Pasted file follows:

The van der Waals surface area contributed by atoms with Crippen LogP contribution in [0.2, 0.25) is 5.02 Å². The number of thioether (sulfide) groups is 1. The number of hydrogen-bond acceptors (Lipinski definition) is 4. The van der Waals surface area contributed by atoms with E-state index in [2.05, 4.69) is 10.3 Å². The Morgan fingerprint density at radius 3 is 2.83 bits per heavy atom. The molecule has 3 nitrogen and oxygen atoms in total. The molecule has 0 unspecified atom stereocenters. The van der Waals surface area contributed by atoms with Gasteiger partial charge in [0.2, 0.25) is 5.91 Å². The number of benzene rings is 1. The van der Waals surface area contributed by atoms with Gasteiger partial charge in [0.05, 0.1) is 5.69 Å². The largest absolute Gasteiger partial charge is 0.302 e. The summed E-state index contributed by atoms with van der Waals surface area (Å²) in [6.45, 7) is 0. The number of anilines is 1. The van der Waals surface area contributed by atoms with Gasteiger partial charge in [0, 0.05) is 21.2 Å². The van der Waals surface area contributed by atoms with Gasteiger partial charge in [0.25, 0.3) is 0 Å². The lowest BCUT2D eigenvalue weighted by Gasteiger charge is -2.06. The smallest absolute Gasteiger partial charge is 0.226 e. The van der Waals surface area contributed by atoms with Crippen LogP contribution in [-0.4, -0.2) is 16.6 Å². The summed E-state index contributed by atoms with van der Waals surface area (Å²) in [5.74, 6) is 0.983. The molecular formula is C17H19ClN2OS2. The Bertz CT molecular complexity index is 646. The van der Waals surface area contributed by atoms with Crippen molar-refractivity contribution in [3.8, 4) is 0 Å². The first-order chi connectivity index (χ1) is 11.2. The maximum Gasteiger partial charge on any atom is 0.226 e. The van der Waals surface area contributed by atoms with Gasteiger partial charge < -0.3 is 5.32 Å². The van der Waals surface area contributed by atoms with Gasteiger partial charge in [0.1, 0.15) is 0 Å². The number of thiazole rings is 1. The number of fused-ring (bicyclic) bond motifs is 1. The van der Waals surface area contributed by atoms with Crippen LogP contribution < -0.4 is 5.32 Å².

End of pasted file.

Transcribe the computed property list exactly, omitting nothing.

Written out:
The van der Waals surface area contributed by atoms with Crippen LogP contribution in [0.2, 0.25) is 5.02 Å². The number of thioether (sulfide) groups is 1. The number of hydrogen-bond acceptors (Lipinski definition) is 4. The van der Waals surface area contributed by atoms with E-state index in [2.05, 4.69) is 10.3 Å². The Morgan fingerprint density at radius 3 is 2.83 bits per heavy atom. The molecule has 3 nitrogen and oxygen atoms in total. The molecule has 0 unspecified atom stereocenters. The van der Waals surface area contributed by atoms with Gasteiger partial charge in [0.2, 0.25) is 5.91 Å². The number of benzene rings is 1. The van der Waals surface area contributed by atoms with Gasteiger partial charge in [0.05, 0.1) is 5.69 Å². The largest absolute Gasteiger partial charge is 0.302 e. The summed E-state index contributed by atoms with van der Waals surface area (Å²) in [6.45, 7) is 0. The number of anilines is 1. The van der Waals surface area contributed by atoms with Gasteiger partial charge in [0, 0.05) is 21.2 Å². The van der Waals surface area contributed by atoms with Gasteiger partial charge in [0.25, 0.3) is 0 Å². The lowest BCUT2D eigenvalue weighted by Gasteiger charge is -2.06. The smallest absolute Gasteiger partial charge is 0.226 e. The van der Waals surface area contributed by atoms with Crippen LogP contribution in [-0.4, -0.2) is 16.6 Å². The summed E-state index contributed by atoms with van der Waals surface area (Å²) in [5.74, 6) is 0.983. The molecular formula is C17H19ClN2OS2. The Bertz CT molecular complexity index is 646. The van der Waals surface area contributed by atoms with Crippen molar-refractivity contribution in [3.8, 4) is 0 Å². The first-order chi connectivity index (χ1) is 11.2. The maximum Gasteiger partial charge on any atom is 0.226 e. The van der Waals surface area contributed by atoms with Gasteiger partial charge < -0.3 is 5.32 Å². The van der Waals surface area contributed by atoms with Gasteiger partial charge in [0.1, 0.15) is 0 Å². The number of thiazole rings is 1. The number of fused-ring (bicyclic) bond motifs is 1. The van der Waals surface area contributed by atoms with Crippen LogP contribution < -0.4 is 5.32 Å².